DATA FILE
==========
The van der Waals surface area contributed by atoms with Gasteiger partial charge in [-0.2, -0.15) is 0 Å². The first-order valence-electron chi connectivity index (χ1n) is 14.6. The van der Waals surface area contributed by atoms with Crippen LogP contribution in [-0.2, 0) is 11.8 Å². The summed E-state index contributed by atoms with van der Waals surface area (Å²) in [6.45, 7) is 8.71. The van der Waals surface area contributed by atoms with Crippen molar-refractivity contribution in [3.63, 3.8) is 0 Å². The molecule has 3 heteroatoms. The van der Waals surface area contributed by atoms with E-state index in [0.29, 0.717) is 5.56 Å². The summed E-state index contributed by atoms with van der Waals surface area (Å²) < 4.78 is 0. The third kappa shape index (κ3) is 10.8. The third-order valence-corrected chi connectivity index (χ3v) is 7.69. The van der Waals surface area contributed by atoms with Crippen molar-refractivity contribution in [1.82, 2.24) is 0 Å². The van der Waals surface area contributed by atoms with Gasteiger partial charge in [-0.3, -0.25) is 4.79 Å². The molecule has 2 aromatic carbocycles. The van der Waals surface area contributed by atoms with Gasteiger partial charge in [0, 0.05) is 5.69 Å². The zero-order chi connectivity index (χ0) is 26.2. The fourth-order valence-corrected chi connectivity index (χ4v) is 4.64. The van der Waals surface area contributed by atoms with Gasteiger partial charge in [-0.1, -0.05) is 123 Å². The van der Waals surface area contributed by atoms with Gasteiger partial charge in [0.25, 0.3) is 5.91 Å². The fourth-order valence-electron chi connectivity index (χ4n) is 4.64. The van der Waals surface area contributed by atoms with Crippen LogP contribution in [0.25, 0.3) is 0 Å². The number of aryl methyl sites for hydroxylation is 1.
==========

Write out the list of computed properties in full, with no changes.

The van der Waals surface area contributed by atoms with Gasteiger partial charge in [-0.2, -0.15) is 0 Å². The first-order valence-electron chi connectivity index (χ1n) is 14.6. The van der Waals surface area contributed by atoms with Crippen LogP contribution in [-0.2, 0) is 11.8 Å². The summed E-state index contributed by atoms with van der Waals surface area (Å²) in [6.45, 7) is 8.71. The van der Waals surface area contributed by atoms with Crippen molar-refractivity contribution in [3.63, 3.8) is 0 Å². The molecule has 3 heteroatoms. The van der Waals surface area contributed by atoms with E-state index in [0.29, 0.717) is 5.56 Å². The summed E-state index contributed by atoms with van der Waals surface area (Å²) < 4.78 is 0. The third kappa shape index (κ3) is 10.8. The third-order valence-corrected chi connectivity index (χ3v) is 7.69. The van der Waals surface area contributed by atoms with Crippen molar-refractivity contribution in [1.82, 2.24) is 0 Å². The van der Waals surface area contributed by atoms with Gasteiger partial charge in [-0.3, -0.25) is 4.79 Å². The molecule has 2 aromatic carbocycles. The van der Waals surface area contributed by atoms with Gasteiger partial charge in [0, 0.05) is 5.69 Å². The zero-order chi connectivity index (χ0) is 26.2. The fourth-order valence-corrected chi connectivity index (χ4v) is 4.64. The van der Waals surface area contributed by atoms with Gasteiger partial charge in [-0.1, -0.05) is 123 Å². The van der Waals surface area contributed by atoms with Gasteiger partial charge in [0.25, 0.3) is 5.91 Å². The fourth-order valence-electron chi connectivity index (χ4n) is 4.64. The van der Waals surface area contributed by atoms with Crippen LogP contribution in [0.25, 0.3) is 0 Å². The number of aryl methyl sites for hydroxylation is 1.